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When Do You Have a Right to a Jury?

By Stephanie Rabiner, Esq. on October 19, 2011 | Last updated on March 21, 2019

One of the most common questions from those facing criminal prosecution is whether they have a right to a jury trial. And just what that right entails.

The Sixth Amendment guarantees "an impartial jury of the State and district wherein the crime shall have been committed." The right is also limited to "all criminal prosecutions."

Though this seems pretty simple, over 200 years of interpretation have changed the meaning of this clause.

Right to a Jury: The Crime

The Supreme Court has interpreted "all criminal prosecutions" to mean "serious offenses." If charged with an offense punishable by less than six months, you are not entitled to a jury.

An aggregate sentence is also generally irrelevant if charged with a number of crimes. At least one charge must be a serious offense for a right to exist.

Keep in mind that this is the U.S. Constitution. Some state constitutions have gone farther and grant a jury trial in all criminal prosecutions.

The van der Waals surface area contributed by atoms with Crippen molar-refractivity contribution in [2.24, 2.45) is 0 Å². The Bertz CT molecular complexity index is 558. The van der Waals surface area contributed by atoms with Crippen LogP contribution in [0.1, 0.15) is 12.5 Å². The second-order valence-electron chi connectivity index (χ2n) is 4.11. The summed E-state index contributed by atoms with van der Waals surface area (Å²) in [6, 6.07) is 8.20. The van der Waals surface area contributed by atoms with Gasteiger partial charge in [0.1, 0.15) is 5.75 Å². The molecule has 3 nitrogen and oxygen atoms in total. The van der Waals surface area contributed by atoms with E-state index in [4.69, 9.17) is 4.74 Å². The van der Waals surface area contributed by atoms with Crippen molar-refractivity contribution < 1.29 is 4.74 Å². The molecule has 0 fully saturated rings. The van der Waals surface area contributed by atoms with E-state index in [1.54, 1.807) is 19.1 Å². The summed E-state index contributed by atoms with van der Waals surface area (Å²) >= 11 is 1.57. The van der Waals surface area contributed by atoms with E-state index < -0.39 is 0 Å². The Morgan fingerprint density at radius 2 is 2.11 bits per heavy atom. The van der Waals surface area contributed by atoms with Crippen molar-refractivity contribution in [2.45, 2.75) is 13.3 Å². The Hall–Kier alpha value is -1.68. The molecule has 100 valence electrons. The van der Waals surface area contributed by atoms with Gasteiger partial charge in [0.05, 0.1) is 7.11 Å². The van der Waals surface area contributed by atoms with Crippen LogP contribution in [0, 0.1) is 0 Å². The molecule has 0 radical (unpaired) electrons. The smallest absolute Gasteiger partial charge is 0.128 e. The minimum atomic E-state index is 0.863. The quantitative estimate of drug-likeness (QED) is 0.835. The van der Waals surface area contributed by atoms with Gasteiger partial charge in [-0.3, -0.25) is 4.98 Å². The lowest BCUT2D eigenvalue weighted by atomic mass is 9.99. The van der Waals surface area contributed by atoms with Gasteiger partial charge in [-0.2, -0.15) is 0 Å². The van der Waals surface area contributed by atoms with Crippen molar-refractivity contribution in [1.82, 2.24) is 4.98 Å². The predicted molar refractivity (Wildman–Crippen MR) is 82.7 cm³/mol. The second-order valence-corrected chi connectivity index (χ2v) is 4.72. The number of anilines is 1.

Right to a Jury: Jury Numbers

Federal juries must consist of twelve persons. State juries must consist of at least six. A twelve-person jury does not need to be unanimous--nine votes will suffice. However, a six-person jury must unanimously find guilt.

Right to a Jury: Jury Impartiality

Impartiality is a dual requirement. First, a jury must represent a fair cross-section of the community. Second, jurors themselves must be unbiased.

Attorneys are tasked with ensuring an impartial jury through questioning and selection procedures.

As you can see, the right to a jury is a bit more complicated than it initially appears to be. If you still have questions, consider talking to a criminal defense attorney.

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